DISENGAGE THE ATTACK, PT I – Teja Van Wicklen

“Decide to be your own bodyguard.”
~ Lori Harman Gervasi, from her book Fight Like A Girl and Win

Since we can’t count on the cavalry riding in or on our attacker’s ineptitude for our survival, we need a plan, preferably one that is tailored to us. The only way to do this, is to learn what options we have for stopping a person or people who are willing to cheat, and who probably outclass us in strength and fight experience, and piece together our own best strategy. But the plan begins with how well we know ourselves, our situation and our reactions.

I write for regular people and families, so what follows is not for martial arts competitions or face-to-face encounters, necessarily. It is a break down of what average people might want to know about physical fights, including the mental aspects.

At least some of what I am about to lay out here should be common information for most people of a certain age. The fact that it isn’t, is a testament to how cut off we have become from our own ability to protect ourselves from bodily harm. Girls most of all should grow up knowing some of this stuff. Most boys know how to throw, and run by the age of eight. By ten many have a basic understanding of fighting. Young human children, like other predators, play-fight constantly, or, at least, they want to. Games like dodge ball, red-rover and tag are meant to exercise and exorcise the primordial need children have to explore their physical world and test the boundaries of their own strengths. These days animals are more likely to need those skills than we are most of the time, but contact and physicality are still necessary and healthy. They teach appropriate distance and contact, boundary setting and consequences much better than stern faces and finger pointing ever can.

“Social Animals build bonds by playing together,
testing their strengths and limits, and in doing so, they learn trust.”
~ from the TV Show, Nature: Odd Couples

One of the best ways for kids to learn about physical self protection is through their parents. That means we need to learn about it so we can direct our kids towards a healthy and realistic approach to the physical exploration of violence, danger and safety. I am not by any means encouraging you to share all the information in this multi-part article with your kids. But if you have a big-picture view, it follows that you will make a better guide.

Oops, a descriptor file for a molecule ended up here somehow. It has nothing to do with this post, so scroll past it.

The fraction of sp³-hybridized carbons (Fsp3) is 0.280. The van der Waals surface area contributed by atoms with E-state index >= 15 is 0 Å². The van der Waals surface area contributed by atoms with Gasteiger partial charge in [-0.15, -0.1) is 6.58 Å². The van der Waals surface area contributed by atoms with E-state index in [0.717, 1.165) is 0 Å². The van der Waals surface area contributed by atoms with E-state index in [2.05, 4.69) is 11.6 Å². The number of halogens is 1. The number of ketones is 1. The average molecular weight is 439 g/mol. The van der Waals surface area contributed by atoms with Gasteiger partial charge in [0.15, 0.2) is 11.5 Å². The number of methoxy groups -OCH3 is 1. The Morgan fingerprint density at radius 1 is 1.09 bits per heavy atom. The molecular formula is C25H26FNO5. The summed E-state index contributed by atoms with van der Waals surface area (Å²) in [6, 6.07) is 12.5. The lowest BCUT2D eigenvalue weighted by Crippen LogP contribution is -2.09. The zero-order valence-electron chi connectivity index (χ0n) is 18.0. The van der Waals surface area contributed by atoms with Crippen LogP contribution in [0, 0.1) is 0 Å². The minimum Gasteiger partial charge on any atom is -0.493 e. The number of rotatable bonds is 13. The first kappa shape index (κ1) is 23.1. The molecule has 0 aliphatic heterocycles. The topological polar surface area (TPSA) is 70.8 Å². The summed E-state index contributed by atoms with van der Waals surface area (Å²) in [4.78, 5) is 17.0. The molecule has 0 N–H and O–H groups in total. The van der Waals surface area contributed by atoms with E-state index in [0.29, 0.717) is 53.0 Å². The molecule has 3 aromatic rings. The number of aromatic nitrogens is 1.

Some amount of play fighting as kids or martial arts and self defense training as adults is crucial and empowering. Preparing for life-threatening emergencies wakes up a part of our brain we rarely use, sharpens thought processes and prepares us for all manners of adversity. The thing about violence is, it is somehow a microcosm for everything we do. It is so much a part of our world that understanding it slows time and allows us to see things we didn’t know were there. A person who understands violence is at liberty to strategize and make bold choices in life. Exploring these landscapes will help make you more effective in any situation that requires you to make split second decisions with lasting ramifications.

So here you are. Someone you may or may not know has targeted you. Or, more precisely, he (remember that he can mean she or the dreaded they) came up with a plan to do something or get something (Intent); he then tested you to see if you would make it easy or hard (Interview); he invited you to a party, waited for you outside your office or lured you to his car (Position); now you’re at ground zero and the Attack is imminent. Let’s make the stakes high – severe bodily harm or death. We want to make an impression on our brain so this information sticks.

Here are some ideas that have been percolating for a while:

The Grand Dilemma

You may very well have to use deadly force to get away from an attack due to strength, leverage and weight discrepancies between you and your attacker or attackers. You are certainly going to have to use every ounce of smarts you are in possession of. And just to make it worse, your maximum force and smarts may not even be enough. He may not be bigger or stronger – he may be a she – but she may have a weapon, be in the throws of a psychotic break or drug induced euphoria, or all of the above. Each set of circumstances is different. There is no one size fits all solution to self defense no matter what anyone tells you. A kick will not always work, neither will pepper spray.